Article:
I received a crash course in crisis communications last week. And it was all thanks to comedian Lisa Lampanelli, who performed in Clark Gym March 23, and her outrageous remarks on the Brother Wease radio show back in January.
Bob Finnerty approached me on Monday and filled me in on the controvery. Lampanelli had made derogatory remarks about deaf people on the show, and those comments were beginning to trickle out to the RIT community. Many were expressing their shock and outrage that Lampanelli would be allowed to perform on this campus. Bob wanted me to be aware of the situation in case it got any bigger.
And it did.
Next thing you know, I was sitting in a meeting with RIT President Al Simone, various representatives from the Division of Student Affairs, and a number of student leaders—including several who were deaf and hard of hearing. The meeting’s purpose was to discuss whether or not Lampanelli’s show should continue as planned. I was a fly on the wall. My job was to listen to the discussion, learn its outcome and prepare a strategy on how to best share RIT’s decision with the local media.
After a lengthy and spirited discussion, the decision was made to allow the show to continue. It was the type of decision that was going to make one large group of people very happy and another large group very upset. In other words, we had a controversy on our hands. It was only a matter of time before this would leak to the media…and I needed to get ready.
First, we had to determine who our spokespeople would be. They had to have intimate knowledge of the background behind the decision and be comfortable speaking to the media. We selected Associate Vice President for Student Affairs Heath Boice-Pardee and Student Government President Lizzie Sorkin, who happens to be deaf. Then, I had to help them prepare what they wanted to say. Using my notes from the meeting, I developed a series of talking points for each individual.
Dr. Simone issued a letter to the RIT community on the subject Thursday afternoon, explaining the decision. Then the waiting game began. Now that a formal letter was out in the community, the media would be calling at any time. Bob got the first call, from D&C reporter Greg Livadas, shortly after 5 p.m.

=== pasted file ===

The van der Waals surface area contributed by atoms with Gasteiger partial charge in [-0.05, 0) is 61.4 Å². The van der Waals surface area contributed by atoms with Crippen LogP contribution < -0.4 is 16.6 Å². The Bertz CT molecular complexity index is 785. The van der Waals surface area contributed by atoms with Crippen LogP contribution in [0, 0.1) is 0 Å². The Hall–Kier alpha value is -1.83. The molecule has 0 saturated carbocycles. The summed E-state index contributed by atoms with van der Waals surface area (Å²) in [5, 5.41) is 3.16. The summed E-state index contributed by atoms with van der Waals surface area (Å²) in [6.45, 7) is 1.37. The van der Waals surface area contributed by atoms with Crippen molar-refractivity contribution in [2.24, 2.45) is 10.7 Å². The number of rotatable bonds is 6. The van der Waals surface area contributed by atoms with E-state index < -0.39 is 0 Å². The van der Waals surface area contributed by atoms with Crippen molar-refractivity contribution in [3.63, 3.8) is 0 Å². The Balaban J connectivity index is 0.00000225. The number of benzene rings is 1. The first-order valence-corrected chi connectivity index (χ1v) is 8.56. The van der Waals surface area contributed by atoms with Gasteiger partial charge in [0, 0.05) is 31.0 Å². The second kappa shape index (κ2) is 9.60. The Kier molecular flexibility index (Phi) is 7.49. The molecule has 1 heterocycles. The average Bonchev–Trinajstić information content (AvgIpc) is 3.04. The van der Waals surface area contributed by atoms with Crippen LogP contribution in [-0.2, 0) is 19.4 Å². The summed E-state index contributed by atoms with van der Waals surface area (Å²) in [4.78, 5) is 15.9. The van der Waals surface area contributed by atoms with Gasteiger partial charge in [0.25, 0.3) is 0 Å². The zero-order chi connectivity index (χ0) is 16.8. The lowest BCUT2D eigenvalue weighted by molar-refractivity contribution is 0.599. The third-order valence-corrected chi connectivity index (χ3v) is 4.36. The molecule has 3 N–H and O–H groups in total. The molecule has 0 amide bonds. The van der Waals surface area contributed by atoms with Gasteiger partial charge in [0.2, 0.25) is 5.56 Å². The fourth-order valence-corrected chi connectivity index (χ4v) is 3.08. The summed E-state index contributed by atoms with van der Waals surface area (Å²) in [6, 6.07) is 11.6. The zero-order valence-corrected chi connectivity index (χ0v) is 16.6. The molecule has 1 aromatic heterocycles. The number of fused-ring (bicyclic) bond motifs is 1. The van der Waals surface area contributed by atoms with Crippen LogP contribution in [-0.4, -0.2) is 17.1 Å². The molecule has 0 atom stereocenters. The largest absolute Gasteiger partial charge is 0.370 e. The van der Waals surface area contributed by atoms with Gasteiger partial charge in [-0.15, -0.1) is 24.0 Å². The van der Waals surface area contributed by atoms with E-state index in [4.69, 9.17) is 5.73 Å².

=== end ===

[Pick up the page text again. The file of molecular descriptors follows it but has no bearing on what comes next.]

And so it began.
The D&C piece ran Friday morning. Then Lampanelli made a return trip to the Brother Wease show, where she continued to use deaf people as a punch line. And then, the television stations came calling. All of them. Channel 13 was on campus by 11 a.m. Channel 10 ran a segment on its noon broadcast, featuring interviews with Lampanelli and Wease. Channel 8 and R News followed in the afternoon/evening. And that was before the doors to the show even opened!
Reporters from Channel 13, Channel 10, Channel 8, R News, the D&C and the Henrietta Post were on hand Friday evening to cover the protest that was being organized by the deaf community. Thankfully, the protest was peaceful.
When all was said and done, despite the unfortunate hurt that was caused by the incident, I think it served as an example of what a free society should be—both by what went on inside Clark Gym Friday night, and what went on outside of it. In the coming weeks, we’ll continue to see free speech in action. A forum will be held to discuss this type of humor. Where is the line between humor and harmful disrespect? Why do some people find this type of content humorous? It’ll be an interesting and open discussion—exactly the type of discussion that should take place at a prestigious insitute of higher education like RIT.